The Law Offices of Mary N. Chaney, P.L.L.C.
The Cyber Security Law Firm of Texas

Mary's Blog

The Breach Whisperer

About Mary....

Mary N. Chaney, Esq., CISSP® is a former Special Agent for the FBI where she investigated cybercrime, a seasoned corporate executive that built and operated information security teams and now a cybersecurity attorney.

As a self-described “Breach Whisperer” our firm can train your company to properly prepare for your eventual breach!

The overall goal of our firm is to use our wealth of knowledge and expertise to help support, translate and advise, Boards of Directors, CIO's, CISO's and General Counsel's on how to legally protect their company from cyber related risk.

Blog Entries


Sending a BOLO (Be On The Lookout) to all Finance Departments

See Article Here

One of the more interesting developments in cyber security and fraud is the growth of the Business Email Compromise (BEC) scheme. This cyber crime, also known as, CEO fraud, is not very sophisticated, basically, it’s someone pretending to be a senior company official, like the CEO and finds a way to trick an employee into sending them money, through some sort of payment process.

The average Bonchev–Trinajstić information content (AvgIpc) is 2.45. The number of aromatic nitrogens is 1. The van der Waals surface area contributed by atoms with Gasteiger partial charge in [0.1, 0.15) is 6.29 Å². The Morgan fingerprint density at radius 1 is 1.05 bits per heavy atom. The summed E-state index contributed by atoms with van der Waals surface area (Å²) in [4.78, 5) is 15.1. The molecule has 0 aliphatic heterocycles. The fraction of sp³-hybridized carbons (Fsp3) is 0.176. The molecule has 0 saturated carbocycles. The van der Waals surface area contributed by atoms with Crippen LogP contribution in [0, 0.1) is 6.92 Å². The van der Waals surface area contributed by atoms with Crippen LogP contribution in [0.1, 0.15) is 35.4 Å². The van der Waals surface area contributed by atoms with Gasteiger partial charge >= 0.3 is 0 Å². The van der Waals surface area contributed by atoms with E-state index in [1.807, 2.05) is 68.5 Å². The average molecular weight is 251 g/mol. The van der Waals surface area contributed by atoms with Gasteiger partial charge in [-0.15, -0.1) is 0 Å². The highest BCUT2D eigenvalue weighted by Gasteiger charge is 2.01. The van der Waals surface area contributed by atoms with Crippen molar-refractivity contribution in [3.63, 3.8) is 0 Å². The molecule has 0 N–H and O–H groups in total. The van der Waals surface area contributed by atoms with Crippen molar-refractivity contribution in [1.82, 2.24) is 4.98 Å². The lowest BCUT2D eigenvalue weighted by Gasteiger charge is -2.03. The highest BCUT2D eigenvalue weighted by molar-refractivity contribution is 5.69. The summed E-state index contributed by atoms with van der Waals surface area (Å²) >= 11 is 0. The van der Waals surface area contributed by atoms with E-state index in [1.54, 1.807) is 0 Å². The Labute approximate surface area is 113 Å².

The interesting thing about how some attacks begin starts with something as simple as the email account and password of someone in the payment process. How do you think an attacker gets this information? Interesting enough some occur because employees register for third-party services, like LinkedIn with their company credentials. Many of whom, use the same password that they use on the corporate network. <GASP> Yes. It happens.

Security vendor Digital Shadows reviewed their repository of compromised credentials through third-party breaches and found that “33,568 email addresses for finance departments had been exposed via third-party breaches. For 83 percent of those email addresses, the passwords for the accounts were also exposed.” According to the article, the cost of obtaining these valuable credentials now runs between $150-$500.

To battle a part of this companies may want to consider, in its Acceptable Use Policy, restricting employees from using company email to register for non-business related third-party sites. It won’t stop the war against BEC, but it can help win at least one battle.